A Taste of Ted

Ten years of research on modern-dance pioneers Ruth Saint Denis and Ted Shawn’s oeuvre preceded the showing of A Taste of Ted at Korzo Den Haag. Choreographers Maud Pizon and Jérôme Brabant dove into the archives to literally bring some of the pair’s dances back to life in a piece that combines physical reenactment with postcolonial discourse. Seen on 8 February during the Holland Dance Festival, on what was the French duo’s first visit to The Netherlands.

Many critical questions can be asked about St. Denis and Shawn’s legacy. Active during the first decades of the 20th century in the USA, they became famous mostly thanks to their self-proclaimed ‘exotic’ dances, inspired by aesthetics from distant, often colonized parts of the world. Seen through today’s lens, the accusation of cultural appropriation lies within reach. But would that be a fair statement when placed in context? Recorded as a conversation, Pizon and Brabant’s voices accompany their bodies on stage, addressing these questions beyond the good/evil binary. Openly throwing their own perspectives, doubts and positionalities into the mix, the tape informs and broadens the scope of our own gaze upon them without ever falling into moralizing statements. 

For example: at one point Maud precisely responds to Jérôme’s description of the dances being ‘exotic’. No matter what St. Denis and Shawn thought, she suggests, ‘there was nothing exotic about them!’ And indeed, the music to an alleged Indian dance is fully counted in twos and the kimonos they wear for a Chinese-inspired dance are blatantly Japanese. As for the movement, far from attempting at imitating the dances of other cultures, Denishawn’s research focused broadly on delsartism – François Delsarte’s 19th century attempt at reconnecting body, mind and spirit for the Cartesian West through the detailed study of human gesture. The then thought of ‘oriental’ influences served merely as an excuse, Brabant’s voice proposes further on, to explore a form of sensuality in movement which would have not been acceptable otherwise at that time.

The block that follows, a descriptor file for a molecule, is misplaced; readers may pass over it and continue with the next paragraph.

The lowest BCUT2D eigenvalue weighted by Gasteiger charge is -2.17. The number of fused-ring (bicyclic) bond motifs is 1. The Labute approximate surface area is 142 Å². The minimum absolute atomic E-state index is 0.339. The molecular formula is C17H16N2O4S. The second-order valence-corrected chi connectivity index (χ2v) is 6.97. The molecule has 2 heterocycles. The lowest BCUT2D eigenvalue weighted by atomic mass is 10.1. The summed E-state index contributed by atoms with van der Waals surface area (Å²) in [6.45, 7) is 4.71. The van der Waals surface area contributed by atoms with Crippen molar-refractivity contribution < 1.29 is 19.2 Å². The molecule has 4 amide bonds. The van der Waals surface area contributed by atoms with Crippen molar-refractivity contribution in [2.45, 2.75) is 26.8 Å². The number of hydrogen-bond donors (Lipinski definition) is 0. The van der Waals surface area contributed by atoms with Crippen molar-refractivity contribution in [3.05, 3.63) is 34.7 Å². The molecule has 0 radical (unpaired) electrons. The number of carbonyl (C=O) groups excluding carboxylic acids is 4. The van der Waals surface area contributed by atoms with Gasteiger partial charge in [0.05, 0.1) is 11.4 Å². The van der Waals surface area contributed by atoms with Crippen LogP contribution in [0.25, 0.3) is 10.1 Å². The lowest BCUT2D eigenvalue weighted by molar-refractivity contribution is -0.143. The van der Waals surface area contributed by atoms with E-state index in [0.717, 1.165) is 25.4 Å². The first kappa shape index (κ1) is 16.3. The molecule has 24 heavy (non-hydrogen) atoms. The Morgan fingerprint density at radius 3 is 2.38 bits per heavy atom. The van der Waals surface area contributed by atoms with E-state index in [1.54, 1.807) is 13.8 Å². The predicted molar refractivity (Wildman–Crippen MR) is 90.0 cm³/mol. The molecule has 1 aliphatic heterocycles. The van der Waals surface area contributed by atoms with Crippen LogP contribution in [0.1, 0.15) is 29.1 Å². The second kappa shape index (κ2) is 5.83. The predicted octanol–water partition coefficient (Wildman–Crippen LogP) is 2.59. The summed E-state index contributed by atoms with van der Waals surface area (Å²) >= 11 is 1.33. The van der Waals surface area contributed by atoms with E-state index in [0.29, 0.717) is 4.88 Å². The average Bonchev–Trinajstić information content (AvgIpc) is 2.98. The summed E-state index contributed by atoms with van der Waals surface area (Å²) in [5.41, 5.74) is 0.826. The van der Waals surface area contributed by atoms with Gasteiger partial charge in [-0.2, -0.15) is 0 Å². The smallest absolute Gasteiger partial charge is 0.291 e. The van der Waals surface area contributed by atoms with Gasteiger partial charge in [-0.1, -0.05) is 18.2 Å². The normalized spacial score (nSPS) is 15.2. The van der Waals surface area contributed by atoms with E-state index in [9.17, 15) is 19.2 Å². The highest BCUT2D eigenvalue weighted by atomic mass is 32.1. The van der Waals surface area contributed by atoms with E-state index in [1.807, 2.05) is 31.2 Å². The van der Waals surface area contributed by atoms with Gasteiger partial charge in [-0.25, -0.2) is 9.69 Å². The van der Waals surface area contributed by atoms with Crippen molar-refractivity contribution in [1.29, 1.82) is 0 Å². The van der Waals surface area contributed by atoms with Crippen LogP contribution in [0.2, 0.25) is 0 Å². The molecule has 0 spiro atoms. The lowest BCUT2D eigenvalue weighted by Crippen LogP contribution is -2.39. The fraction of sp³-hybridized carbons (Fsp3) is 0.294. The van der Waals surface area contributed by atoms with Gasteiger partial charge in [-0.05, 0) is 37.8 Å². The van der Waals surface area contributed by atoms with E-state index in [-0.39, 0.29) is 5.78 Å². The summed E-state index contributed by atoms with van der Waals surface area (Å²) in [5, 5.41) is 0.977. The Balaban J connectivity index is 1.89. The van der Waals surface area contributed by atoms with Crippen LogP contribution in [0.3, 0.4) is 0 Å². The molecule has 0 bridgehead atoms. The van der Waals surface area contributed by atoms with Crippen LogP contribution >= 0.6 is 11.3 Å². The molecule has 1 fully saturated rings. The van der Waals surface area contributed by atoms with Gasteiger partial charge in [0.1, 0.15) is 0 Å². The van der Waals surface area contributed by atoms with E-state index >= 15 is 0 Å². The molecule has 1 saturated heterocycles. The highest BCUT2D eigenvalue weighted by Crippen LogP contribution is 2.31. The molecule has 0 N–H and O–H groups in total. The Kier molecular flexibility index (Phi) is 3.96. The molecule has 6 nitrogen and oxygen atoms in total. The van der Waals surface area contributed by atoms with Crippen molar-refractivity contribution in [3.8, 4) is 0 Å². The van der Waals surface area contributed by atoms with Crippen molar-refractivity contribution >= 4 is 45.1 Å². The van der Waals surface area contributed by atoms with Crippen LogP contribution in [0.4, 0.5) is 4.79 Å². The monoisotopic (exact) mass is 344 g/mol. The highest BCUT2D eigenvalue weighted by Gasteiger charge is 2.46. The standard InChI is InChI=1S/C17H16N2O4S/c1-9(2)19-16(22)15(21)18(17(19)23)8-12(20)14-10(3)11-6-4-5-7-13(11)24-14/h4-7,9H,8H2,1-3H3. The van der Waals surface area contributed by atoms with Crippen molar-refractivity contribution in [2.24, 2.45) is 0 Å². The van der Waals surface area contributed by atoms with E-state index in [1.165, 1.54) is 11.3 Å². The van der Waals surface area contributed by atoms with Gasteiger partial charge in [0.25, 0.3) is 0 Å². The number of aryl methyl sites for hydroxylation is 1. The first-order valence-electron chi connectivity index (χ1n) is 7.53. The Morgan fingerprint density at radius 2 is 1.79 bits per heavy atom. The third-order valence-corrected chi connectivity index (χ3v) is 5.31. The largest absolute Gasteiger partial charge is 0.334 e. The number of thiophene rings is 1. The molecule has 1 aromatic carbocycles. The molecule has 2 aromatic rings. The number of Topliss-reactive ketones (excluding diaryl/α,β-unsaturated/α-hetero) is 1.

Brightly accompanied live by pianist Aurélien Richard, Pizon and Brabant reenact dances they physically retrieved from archives in New York – recording them in their bodies from fragile 16mm films which have yet to see the online light. But, far from presenting themselves as professors, the empty stage – a rack of clothes on either side and the big piano at the back as sole décor; and their costumes – mere hints at the lush and gem-covered originals – add to the schematic lightness of their proposal. 

This conscious attempt at bringing forth a sense of curiosity rather than an in-depth result of historical research makes it a low key, accessible and pedagogical performance. But, on the other hand, it also renders it rather superficial. There is more to being a bodily archive than reproducing a given choreography learned from film. In terms of movement expression, the performance felt rather flat – leaving us to wonder if that is all there was to Delsarte, or if they just failed in their attempt at bringing back this dimension of Denishawn’s work. 

As for the title: even if A Taste of Ted it has a nice ring to it, it’s surprisingly patriarchal for a performance so keen on bringing old feats to the present. Maybe ‘A Reminiscence of Ruth’ sounded too serious, but it still is a pity the makers missed the chance to include a feminist perspective. Anyway, as they demonstrate with regards to Denishawn’s oeuvre, there is more to this taste of Ted than meets the eye – or what’s in the name. 

Info company l’Octogonale

Program Holland Dance Festival

photo: Raphaël Morillon